Samsung Galaxy Note 7 has finally been unveiled and there is no doubt that a year, or even two, can make some real differences. But does it mean every time a newer device comes into the market you should upgrade?
Well, the only way to find out this is by running down a quick comparison between the 2016 Galaxy Note 7, last year’s Galaxy Note 5 and the 2014 Galaxy Note 4. One good thing about this new release is that unlike the Note 5, this one will make it to the UK and Europe in general.
Design and display
Samsung Galaxy Note 7 has just been launched and in fact, it will not be available for purchase until after two weeks. But from the first glance, the phone keeps some aspects from the past two years. The 5.7-inch display size is retained, but the Galaxy Note 4 is the bulkiest at 176g compared to 171g for the Galaxy Note 5 and 169g for the Galaxy Note 7.
You will also come across similar metallic edges on the three handsets, something that is meant to give you some assurances in cases of drops and falls. However, the Galaxy Note 7 and Galaxy Note 5 have glossy backs as compared to the textured back of the Note 4. The result of the premium-looking glossy back is that the two newer Note phones are easy to pick up fingerprints, but this is not easily noticeable.
Like the Galaxy S7 and S7 Edge, Samsung included water resistance on the Galaxy Note 7. This is a huge advantage over the Galaxy Note 5, especially given that this water resistivity goes beyond the Note 7 to include the S Pen stylus, meaning it can still be used even when in water.
As noted earlier, Samsung retained the 5.7-inch Super AMOLED display screen size used on the Galaxy Note 5 and Note 4. In addition, the three units have QHD resolutions that promise the best visuals possible – talk of the Galaxy S7 and S7 Edge. This means you technically get the same quality of display on the three phones.
One major difference on these screen matters is the fact that the Galaxy Note 7 went for a curved dual-edge design as opposed to the flat screens used on the previous handsets. This means that you get a bezel-less screen that also adds other functions, just like the Galaxy S7 Edge and last year’s Galaxy S6 Edge and Galaxy S6 Edge+. Honestly, this has everything to do with beauty, but there is really nothing much that this curved screen adds to the already proven display quality of the Galaxy Note 5 and Note 4 for that matter.
Hardware and camera specs
Samsung Galaxy S7 owners will be very familiar with what is under the hood of the new Galaxy Note 7. In fact, there are basically no changes in the hardware configurations. U.S. models will come with a Snapdragon 820 SoC that is clocked at a speed of 2.15GHz and is backed by a RAM of 4GB. This is the same configuration you find on the Galaxy S7 and S7 Edge, however, Samsung has stepped up things in the storage category by including 64GB instead of 32GB. This storage can also be expanded via a microSD card, which is one of the things that the Galaxy Note 5 loses out to this year’s model as well as the Galaxy Note 4.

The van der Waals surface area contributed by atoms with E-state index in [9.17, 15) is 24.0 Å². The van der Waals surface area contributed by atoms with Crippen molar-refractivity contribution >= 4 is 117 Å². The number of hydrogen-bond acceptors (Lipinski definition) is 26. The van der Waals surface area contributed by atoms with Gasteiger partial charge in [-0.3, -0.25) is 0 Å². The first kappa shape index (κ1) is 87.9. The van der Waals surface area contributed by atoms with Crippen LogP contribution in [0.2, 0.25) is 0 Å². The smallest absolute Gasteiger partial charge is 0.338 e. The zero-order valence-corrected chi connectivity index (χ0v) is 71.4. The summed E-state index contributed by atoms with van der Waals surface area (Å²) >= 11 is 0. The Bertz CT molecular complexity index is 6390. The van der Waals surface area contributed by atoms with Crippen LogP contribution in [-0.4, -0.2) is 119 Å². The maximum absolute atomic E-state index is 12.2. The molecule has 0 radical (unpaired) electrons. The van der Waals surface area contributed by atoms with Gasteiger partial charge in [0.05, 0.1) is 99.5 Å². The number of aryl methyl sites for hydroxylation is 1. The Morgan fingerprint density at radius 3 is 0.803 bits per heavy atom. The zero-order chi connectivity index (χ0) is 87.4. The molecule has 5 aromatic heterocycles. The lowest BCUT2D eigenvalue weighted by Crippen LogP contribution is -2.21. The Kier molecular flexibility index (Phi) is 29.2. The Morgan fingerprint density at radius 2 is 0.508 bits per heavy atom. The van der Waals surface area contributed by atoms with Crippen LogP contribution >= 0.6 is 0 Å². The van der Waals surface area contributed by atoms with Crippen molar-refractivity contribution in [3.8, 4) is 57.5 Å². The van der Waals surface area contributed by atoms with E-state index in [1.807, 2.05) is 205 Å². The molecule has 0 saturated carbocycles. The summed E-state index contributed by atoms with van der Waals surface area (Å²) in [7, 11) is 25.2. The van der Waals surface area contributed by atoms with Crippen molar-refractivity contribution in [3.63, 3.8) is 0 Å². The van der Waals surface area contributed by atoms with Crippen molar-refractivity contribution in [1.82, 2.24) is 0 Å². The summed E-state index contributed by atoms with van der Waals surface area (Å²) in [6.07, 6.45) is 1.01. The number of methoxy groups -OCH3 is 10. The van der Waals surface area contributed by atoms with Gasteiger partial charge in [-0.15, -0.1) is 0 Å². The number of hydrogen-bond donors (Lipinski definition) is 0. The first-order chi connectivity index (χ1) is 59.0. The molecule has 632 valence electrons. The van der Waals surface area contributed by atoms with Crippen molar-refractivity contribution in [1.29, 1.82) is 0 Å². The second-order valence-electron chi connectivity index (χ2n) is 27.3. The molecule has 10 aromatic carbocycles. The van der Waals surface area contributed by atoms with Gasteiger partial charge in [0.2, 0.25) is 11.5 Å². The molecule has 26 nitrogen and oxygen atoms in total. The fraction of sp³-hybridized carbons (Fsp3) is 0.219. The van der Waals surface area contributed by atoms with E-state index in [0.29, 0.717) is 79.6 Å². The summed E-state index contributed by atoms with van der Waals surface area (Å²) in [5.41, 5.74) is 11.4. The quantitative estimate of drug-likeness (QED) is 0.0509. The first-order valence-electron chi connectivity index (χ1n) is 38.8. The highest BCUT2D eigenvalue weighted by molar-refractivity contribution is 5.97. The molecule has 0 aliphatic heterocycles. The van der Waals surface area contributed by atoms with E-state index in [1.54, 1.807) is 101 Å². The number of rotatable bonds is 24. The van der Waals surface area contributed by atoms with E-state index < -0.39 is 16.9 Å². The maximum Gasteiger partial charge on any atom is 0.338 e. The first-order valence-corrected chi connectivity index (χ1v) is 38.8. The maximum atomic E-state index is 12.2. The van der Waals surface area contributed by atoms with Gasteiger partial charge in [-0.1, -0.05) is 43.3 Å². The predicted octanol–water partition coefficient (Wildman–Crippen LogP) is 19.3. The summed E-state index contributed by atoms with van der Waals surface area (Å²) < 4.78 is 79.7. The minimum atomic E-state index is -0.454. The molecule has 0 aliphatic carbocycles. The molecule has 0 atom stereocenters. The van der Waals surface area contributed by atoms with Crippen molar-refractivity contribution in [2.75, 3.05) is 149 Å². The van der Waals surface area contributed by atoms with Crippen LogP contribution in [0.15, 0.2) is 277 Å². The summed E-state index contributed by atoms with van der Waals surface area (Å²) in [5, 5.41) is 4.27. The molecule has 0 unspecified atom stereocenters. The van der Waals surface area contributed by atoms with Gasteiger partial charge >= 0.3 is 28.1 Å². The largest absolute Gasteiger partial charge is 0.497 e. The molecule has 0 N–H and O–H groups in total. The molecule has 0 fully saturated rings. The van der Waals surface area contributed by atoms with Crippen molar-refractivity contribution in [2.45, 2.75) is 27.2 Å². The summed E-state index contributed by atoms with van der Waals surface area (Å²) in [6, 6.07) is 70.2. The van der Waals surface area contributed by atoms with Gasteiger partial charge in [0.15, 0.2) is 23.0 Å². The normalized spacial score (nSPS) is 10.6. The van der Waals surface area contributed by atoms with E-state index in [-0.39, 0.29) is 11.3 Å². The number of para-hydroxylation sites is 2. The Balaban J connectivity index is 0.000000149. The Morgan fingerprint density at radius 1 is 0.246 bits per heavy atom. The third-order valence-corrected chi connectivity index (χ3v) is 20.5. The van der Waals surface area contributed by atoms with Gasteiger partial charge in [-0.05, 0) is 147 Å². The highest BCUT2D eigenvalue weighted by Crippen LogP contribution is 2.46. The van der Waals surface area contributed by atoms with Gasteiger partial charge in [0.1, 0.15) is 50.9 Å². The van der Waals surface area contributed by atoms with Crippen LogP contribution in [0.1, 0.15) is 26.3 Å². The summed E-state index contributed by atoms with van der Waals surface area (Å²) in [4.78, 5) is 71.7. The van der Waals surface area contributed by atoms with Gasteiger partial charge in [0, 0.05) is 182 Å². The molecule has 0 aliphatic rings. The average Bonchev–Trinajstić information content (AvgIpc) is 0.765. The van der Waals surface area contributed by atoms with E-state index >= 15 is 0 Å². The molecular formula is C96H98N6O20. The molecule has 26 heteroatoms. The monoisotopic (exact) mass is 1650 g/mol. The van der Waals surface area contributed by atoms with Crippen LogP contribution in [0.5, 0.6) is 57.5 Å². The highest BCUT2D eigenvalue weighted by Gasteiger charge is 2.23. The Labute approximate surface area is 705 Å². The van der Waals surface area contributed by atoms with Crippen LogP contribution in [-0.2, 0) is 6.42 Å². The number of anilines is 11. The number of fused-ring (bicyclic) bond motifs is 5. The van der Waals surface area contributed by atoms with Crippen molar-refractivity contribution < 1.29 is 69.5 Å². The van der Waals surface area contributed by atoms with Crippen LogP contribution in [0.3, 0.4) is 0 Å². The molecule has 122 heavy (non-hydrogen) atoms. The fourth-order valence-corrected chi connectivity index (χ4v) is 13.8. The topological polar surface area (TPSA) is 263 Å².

Samsung Galaxy Note 5, on the other hand, comes with an Exynos 7420 SoC that is also backed by the same 4GB RAM. Samsung has yet to confirm the Exynos version that will come with the international variant of the Note 7, but it could be the same Exynos 8890 used on the Galaxy S7 and S7 Edge. Even though it lacks room for expandable storage, the Galaxy Note 5 has three storage options of 32GB, 64GB, and 128GB. However, more storage means more money.
Samsung Galaxy Note 5 packs a Snapdragon 805 SoC that is backed by a RAM of 3GB. There is also an Exynos 5433 variant, but it keeps the same 3GB RAM. There is only one storage option available for the Galaxy Note 4 – 32GB – but as noted earlier, there is room for microSD card expansion.
Obviously, there are some huge improvements in terms of performance thanks to the new Snapdragon 820 SoC, something that might not be enough to convince users of the still speedy Galaxy Note 5 and even Note 4. However, the features that the Galaxy Note 7 adds might do. These include an iris scanner for authentication, which adds to the fingerprint scanner that is already available on the other handsets.
Users of the new Note 7 will also enjoy the best smartphone cameras in the market so far. Samsung has carried over the Galaxy S7 camera hardware to the Note 7, meaning you get the same quality from the 12MP rear snapper and 5MP selfie camera. You also get 4K video recording, but this is also offered on both the Galaxy Note 5 and Note 4. However, the former has a 16MP rear snapper and 5MP selfie camera while the latter has a similar 16MP snapper, but with smaller f/2.2 aperture, and a selfie camera of 3.7MP, but with a better aperture of f/1.9.
Battery life and software
In terms of battery capacity, the Galaxy Note 7 has the largest among the three. This is a 3500mAh unit compared to 3220mAh of the Galaxy Note 4 and 3000mAh for the Galaxy Note 5. There is fast charging on the three phones, but the oldest model retains the advantage of a removable battery.
In terms of software, the three are at the same level. Samsung went for the latest Android 6.0.1 Marshmallow, a version that is already available for upgrade on the other two models.
From the look of things, the differences are somehow subtle, which might not be convincing enough for some to make the shift. But this is just an early look at the Galaxy Note 7. With time, there will definitely be more reasons to love the new handset as compared to the Galaxy Note 5 and Note 4.
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